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How does domestic violence affect a Massachusetts custody case?

Every child custody case, no matter where or when it occurs, is decided based on what’s in the best interests of the child. Most states have a fairly specific list of things that family judges are supposed to consider (although there’s often leeway for judges to consider things that are not on the list, as well.)

Back in December, the Supreme Judicial Court of Massachusetts issued a ruling that clarifies a judge’s obligation to consider incidents of domestic violence that occurred in the household — even if the custody case is being decided after a couple’s marriage is long over. In the ruling, the court said, “…the plain language of (the law) requires a Probate and Family Court judge to have a complete view of abuse when determining whether a custody decision is in the child’s best interest.”

That ruling has massive legal ramifications beyond the case to which it applied. In the past, judges generally considered allegations of domestic violence in a marriage during initial custody battles but may have been reluctant to do so in subsequent ones. According to the lawsuit that brought the issue to the court, judges were “all over the map” when it came to whether they’d even look at what happened during a marriage in subsequent custody actions.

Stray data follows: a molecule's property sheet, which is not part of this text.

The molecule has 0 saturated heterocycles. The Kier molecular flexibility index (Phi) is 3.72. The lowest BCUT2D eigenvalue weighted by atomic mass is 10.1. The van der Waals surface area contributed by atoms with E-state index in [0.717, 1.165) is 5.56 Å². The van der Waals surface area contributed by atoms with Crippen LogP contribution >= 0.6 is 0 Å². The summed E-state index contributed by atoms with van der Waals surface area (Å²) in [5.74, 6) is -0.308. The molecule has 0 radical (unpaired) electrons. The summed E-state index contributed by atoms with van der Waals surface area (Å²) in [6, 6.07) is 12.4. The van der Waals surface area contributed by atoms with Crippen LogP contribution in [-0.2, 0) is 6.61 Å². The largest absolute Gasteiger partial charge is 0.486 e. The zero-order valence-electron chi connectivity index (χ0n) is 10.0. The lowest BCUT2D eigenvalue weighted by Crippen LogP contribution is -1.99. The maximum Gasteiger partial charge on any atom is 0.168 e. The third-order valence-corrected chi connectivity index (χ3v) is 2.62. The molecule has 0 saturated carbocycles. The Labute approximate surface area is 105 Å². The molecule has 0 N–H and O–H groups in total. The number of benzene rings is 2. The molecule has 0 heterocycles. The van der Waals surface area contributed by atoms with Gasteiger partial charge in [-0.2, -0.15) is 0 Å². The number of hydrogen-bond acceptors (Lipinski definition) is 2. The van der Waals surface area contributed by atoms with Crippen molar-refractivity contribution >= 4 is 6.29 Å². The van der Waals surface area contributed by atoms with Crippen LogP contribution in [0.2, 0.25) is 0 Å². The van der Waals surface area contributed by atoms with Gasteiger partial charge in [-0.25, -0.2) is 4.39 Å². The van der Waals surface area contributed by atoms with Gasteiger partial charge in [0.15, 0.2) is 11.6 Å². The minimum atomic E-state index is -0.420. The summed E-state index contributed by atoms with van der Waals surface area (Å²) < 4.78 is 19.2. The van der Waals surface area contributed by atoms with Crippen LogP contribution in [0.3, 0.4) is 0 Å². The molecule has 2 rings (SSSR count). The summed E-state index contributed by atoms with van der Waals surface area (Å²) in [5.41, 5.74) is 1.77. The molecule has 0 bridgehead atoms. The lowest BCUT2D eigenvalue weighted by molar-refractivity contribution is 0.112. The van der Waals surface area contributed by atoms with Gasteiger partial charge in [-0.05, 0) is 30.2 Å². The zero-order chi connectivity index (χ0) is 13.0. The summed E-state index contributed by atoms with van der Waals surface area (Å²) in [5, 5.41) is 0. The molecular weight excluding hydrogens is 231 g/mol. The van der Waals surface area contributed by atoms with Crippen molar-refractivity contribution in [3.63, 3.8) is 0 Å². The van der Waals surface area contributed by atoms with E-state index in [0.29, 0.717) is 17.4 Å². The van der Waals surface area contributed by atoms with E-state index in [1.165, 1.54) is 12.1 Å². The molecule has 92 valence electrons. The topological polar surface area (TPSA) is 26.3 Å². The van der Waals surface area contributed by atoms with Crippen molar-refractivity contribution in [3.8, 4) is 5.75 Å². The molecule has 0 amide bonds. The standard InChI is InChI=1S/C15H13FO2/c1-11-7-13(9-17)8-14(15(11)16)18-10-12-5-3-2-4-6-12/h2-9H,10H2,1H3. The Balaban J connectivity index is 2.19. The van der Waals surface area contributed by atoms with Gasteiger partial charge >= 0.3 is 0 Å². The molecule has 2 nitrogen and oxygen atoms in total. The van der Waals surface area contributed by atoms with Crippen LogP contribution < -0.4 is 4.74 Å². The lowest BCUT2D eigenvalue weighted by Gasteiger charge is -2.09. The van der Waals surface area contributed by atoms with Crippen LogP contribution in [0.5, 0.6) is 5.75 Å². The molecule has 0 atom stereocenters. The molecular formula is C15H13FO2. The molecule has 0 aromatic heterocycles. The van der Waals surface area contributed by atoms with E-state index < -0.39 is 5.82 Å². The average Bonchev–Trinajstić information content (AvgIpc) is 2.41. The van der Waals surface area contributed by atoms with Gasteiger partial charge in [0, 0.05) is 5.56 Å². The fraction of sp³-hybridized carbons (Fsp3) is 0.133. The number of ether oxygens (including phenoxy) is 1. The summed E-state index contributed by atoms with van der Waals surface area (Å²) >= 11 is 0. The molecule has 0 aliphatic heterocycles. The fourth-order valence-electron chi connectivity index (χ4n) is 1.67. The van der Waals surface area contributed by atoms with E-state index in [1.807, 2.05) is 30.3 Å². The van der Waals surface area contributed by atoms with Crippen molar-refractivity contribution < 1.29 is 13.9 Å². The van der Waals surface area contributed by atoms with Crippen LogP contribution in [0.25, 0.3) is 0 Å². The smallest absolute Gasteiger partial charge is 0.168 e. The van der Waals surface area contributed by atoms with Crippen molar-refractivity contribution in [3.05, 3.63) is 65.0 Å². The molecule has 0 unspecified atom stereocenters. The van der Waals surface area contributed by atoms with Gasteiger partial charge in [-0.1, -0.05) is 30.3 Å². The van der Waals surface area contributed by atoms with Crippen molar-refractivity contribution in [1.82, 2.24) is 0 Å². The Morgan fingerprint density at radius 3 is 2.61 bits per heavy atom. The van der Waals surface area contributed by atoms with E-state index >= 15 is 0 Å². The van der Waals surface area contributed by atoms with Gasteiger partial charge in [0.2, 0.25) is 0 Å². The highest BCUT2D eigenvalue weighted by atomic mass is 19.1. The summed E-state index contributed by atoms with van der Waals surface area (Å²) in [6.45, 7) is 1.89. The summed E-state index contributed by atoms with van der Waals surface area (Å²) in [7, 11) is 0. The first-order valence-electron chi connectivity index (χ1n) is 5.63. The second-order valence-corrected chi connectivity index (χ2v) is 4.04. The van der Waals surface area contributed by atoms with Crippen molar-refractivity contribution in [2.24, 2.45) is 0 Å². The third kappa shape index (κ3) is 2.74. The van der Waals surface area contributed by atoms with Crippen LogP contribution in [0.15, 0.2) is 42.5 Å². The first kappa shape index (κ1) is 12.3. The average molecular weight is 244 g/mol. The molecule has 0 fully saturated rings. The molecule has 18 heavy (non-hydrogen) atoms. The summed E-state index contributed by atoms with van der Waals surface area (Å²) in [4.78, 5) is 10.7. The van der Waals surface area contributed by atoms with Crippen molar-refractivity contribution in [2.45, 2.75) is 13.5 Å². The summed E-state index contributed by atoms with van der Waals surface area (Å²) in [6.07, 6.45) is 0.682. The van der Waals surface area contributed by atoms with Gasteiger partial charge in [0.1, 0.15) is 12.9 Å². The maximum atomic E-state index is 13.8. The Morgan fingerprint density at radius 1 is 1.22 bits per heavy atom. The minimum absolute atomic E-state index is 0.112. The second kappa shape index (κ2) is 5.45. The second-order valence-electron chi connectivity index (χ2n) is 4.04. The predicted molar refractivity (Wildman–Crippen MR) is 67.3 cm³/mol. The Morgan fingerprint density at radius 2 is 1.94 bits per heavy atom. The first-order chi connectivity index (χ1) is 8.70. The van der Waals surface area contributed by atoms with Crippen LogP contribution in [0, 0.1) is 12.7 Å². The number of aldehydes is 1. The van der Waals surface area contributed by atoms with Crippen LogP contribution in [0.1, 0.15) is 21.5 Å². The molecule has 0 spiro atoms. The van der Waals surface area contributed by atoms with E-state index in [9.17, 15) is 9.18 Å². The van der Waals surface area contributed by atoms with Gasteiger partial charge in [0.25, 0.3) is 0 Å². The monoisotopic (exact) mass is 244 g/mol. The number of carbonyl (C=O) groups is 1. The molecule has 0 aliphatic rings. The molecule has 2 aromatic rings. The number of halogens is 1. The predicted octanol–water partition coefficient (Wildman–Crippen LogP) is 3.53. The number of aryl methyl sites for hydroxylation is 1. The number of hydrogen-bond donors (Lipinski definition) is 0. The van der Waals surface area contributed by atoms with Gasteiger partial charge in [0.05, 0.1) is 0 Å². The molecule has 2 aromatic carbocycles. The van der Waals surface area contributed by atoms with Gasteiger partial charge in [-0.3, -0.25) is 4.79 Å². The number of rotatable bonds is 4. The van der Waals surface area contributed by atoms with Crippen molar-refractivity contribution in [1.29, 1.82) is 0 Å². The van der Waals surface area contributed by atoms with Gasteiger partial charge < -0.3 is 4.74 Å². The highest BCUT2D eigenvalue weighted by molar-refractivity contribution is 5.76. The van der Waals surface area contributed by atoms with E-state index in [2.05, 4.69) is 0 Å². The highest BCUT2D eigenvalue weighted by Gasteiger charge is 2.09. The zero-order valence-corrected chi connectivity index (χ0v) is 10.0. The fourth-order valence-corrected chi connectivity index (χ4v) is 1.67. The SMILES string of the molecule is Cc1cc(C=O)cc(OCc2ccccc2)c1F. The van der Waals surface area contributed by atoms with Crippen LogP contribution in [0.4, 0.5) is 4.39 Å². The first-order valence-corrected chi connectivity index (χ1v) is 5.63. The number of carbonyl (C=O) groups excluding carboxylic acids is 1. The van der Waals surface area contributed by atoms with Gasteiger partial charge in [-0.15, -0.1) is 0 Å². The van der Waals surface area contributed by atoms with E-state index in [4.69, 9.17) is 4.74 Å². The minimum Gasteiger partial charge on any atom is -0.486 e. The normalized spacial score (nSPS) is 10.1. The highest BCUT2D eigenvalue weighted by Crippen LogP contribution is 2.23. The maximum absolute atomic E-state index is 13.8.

Now, a past history of domestic violence will never really be “in the past,” and there will be a presumption that it’s generally not better to place a child with a parent who has been abusive without some kind of justification. That could be a game-changer for a lot of parents who are either seeking custody of their children in a post-divorce motion or hoping to retain custody.

It’s important to discuss any concerns you have about domestic violence with your attorney if you’re seeking a modification of a custody order. As this news shows, incidents in the past could still be relevant.